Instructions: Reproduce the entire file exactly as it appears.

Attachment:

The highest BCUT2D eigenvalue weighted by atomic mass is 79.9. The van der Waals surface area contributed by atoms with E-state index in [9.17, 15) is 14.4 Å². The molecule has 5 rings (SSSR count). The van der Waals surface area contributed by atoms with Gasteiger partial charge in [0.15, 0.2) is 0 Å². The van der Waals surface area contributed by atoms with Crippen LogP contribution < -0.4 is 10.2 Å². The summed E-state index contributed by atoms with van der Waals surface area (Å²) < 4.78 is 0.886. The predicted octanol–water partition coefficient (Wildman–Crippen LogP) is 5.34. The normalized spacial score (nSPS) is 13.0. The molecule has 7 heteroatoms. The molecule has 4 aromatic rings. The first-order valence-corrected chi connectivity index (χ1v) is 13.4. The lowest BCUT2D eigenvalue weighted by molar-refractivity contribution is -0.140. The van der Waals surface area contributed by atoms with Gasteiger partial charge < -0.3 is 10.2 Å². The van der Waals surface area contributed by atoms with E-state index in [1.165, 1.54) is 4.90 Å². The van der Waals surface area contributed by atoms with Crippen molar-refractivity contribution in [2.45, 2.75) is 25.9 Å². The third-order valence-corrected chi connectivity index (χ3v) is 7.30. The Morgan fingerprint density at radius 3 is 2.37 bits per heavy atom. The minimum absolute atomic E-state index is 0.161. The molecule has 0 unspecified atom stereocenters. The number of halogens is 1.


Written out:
The highest BCUT2D eigenvalue weighted by atomic mass is 79.9. The van der Waals surface area contributed by atoms with E-state index in [9.17, 15) is 14.4 Å². The molecule has 5 rings (SSSR count). The van der Waals surface area contributed by atoms with Gasteiger partial charge in [0.15, 0.2) is 0 Å². The van der Waals surface area contributed by atoms with Crippen LogP contribution < -0.4 is 10.2 Å². The summed E-state index contributed by atoms with van der Waals surface area (Å²) < 4.78 is 0.886. The predicted octanol–water partition coefficient (Wildman–Crippen LogP) is 5.34. The normalized spacial score (nSPS) is 13.0. The molecule has 7 heteroatoms. The molecule has 4 aromatic rings. The first-order valence-corrected chi connectivity index (χ1v) is 13.4. The lowest BCUT2D eigenvalue weighted by molar-refractivity contribution is -0.140. The van der Waals surface area contributed by atoms with Gasteiger partial charge < -0.3 is 10.2 Å². The van der Waals surface area contributed by atoms with E-state index in [1.165, 1.54) is 4.90 Å². The van der Waals surface area contributed by atoms with Crippen molar-refractivity contribution in [2.45, 2.75) is 25.9 Å². The third-order valence-corrected chi connectivity index (χ3v) is 7.30. The Morgan fingerprint density at radius 3 is 2.37 bits per heavy atom. The minimum absolute atomic E-state index is 0.161. The molecule has 0 unspecified atom stereocenters. The number of halogens is 1.